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And another what is this tools called/used for post?

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okeydokey

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Good afternoon folks
Well I invested a couple of pounds at my local knick knack emporium in this thing, just because it feels nice and if I knew what it was I could use it purposefully!
Boxwood handle overall about 6" long with the steel part sort of screwdriver shaped, yes with a little work it could be a large bradawl, screwdriver, carving chisel, plumb bob the list could be endless but what is it please?

thanks
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DSCF6143.JPG
 

okeydokey

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Agreed thats what it could be but its not London Pattern or Cabinet or Oval or Gunsmith or any other variety Ive found - its short and quite stubby (well it is now) so still whats it? what used for ?
 

dickm

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I’m wondering if it’s something a Sadler might use.
Certainly looks from the handle shape as if it was meant for pushing through something to make a hole, prior to stitching. But since it's about 1/4" diameter, it would be one heck of a hole!
 

dannyr

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It's surely just a bradawl, ie for making start holes for screws, nails etc -- on the larger size, but don't think it looks as big as 1/4in dia from the rule.

I find bradawls very useful.

Leather/sailcloth awls are similar, but not usually with the screwdriver-type point.

don't think this one is, but just check that the handle end doesn't screw off - some had a set of interchangeable points of different sizes inside the handle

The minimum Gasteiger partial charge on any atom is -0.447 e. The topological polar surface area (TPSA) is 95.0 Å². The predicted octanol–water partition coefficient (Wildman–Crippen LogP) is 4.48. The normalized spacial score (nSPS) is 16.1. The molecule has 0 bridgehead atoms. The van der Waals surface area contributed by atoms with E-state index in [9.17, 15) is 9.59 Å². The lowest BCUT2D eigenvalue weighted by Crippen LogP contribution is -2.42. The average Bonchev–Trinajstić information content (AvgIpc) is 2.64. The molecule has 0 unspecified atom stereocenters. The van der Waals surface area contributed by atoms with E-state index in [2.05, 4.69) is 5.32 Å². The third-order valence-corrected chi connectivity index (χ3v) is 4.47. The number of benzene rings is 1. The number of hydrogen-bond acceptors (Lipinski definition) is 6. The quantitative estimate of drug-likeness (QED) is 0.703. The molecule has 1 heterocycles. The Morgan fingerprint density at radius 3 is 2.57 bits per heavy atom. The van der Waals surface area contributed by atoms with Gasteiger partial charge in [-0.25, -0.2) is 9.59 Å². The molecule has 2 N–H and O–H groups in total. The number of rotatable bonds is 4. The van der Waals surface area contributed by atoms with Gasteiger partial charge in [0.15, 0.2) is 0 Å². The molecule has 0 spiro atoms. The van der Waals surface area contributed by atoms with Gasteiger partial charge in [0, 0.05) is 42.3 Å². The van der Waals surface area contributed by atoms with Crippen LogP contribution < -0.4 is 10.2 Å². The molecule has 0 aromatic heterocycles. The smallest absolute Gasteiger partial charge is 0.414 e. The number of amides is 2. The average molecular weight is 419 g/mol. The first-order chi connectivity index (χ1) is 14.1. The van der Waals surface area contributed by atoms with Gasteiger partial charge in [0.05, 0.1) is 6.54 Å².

okeydokey

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Just measured a gnats under 1/4" and tried cautiously to unscrew but it doesn't looks more a "push" fit akin to a file and handle
 

6x4

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That’s a bradawl. The flat edge (not a point) when kept square will sever fibres when rotated and not just push them aside
 

okeydokey

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Thank you all for your comments after looking around the web and old tool suppliers I think 6x4 has really cracked it :)
 

stuart little

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I say it's a saddlers awl, I've got one that was my dads who worked in the old Milwards shoe repair factory in town. I've sharpened the end to use as a wood awl.
 

jcassidy

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A bradawl. According to Paul Sellers, you push it in cross grain and twist it 90° back and forth to cut the grain and create the hole. Useful near edges where shoving in a standard round awl might split the wood.
 
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